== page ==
First stage of mending

That would have been it, if it hadn’t been for two issues. The first one: another frayed thread. This hadn’t led to a hole yet, and I managed to knot the ends and pull them into the existing crochet.

Another frayed thread Safely knotted and the knot tucked away

The second issue was more one of aesthetics. The patch I mended looks very light. Because of the sometimes quickly changing colours of the yarn used, that’s what it would have looked like originally (there are parts where the lilac/pink shade clusters together in a similar way) but it looks like it is because of the mending! Could I perhaps work in some of the brown crewel wools from my Jacobean Certificate piece to make it blend in more?

Should I work in some brown?

Well, no. The colours looked close enough when placed on top of the blanket but when I tried working one of the shades into the crochet it looked awful (partly I think because the original brown has a pinkish shade to it) so I took it out again. This was one issue that couldn’t be solved.

There was a possible third issue, which was that the original crochet wasn’t always regular (something that makes me wonder whether it was in fact my mother-in-law’s own work). Sometimes there were four treble crochets where you would expect five, or the other way around; some stitches were worked around the previous row, some pierced the previous row – it made it difficult to decide sometimes how many stitches to put where! And in one place, that had led to a larger gap than I would have liked.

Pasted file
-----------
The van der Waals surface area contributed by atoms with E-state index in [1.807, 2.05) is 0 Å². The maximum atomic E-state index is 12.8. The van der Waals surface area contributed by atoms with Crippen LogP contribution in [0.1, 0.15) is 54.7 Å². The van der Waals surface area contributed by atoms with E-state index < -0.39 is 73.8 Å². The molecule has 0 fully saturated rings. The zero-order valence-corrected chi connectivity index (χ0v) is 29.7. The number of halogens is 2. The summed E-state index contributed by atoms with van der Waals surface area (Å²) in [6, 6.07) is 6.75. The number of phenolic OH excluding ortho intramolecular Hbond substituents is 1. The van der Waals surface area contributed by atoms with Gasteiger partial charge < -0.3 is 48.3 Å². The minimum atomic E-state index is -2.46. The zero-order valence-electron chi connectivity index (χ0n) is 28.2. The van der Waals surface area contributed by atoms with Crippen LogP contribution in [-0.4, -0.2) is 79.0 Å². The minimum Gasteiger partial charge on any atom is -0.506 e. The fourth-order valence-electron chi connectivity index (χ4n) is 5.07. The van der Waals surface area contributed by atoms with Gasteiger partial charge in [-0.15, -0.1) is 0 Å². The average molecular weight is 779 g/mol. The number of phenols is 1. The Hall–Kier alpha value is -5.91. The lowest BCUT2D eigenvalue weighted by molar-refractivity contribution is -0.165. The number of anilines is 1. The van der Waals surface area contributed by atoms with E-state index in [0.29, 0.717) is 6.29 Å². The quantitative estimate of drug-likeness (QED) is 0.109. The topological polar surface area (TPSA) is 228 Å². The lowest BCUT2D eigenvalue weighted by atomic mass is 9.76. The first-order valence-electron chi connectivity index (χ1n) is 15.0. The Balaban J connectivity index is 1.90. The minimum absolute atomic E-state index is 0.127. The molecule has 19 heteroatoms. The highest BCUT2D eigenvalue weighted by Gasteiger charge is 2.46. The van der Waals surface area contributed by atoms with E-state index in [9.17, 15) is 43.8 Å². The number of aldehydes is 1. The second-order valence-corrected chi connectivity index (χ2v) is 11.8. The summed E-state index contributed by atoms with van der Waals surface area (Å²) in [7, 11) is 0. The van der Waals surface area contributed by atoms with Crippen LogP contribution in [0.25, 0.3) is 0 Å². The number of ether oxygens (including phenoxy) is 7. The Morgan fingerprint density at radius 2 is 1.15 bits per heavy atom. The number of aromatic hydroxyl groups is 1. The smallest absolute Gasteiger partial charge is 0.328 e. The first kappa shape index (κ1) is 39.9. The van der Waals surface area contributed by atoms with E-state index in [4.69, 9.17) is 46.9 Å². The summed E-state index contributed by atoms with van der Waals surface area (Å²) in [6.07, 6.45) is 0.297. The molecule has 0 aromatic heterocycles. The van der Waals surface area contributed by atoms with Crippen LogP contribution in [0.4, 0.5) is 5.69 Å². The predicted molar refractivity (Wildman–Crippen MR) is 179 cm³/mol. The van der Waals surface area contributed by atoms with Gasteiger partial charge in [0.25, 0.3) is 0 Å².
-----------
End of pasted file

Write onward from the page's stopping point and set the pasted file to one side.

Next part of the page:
Even so I’d folded the piece away and let my daughter-in-law know it was done, when I realised I really couldn’t bear to give it back to her with that larger gap, so I brought out the hook and yarn and added two more treble crochets, blending them into the original stitches as much as possible. The two pictures below unfortunately don’t show the same side of the blanket, one is of the front and one of the back, but they do show the difference between the gap after my first go and with the added stitches. I’m happy with it now, or as happy as I’m ever going to be smiley, and it’s ready to go back to its home and be used. What more could I want?

The annoying gap No annoying gap!

Stitching a memory, part 2

First of all a very happy and healthy new year to you all! May there be joyful meetings with loved ones, plans which do not end up being cancelled or postponed, and oh yes, some stitching as well smiley.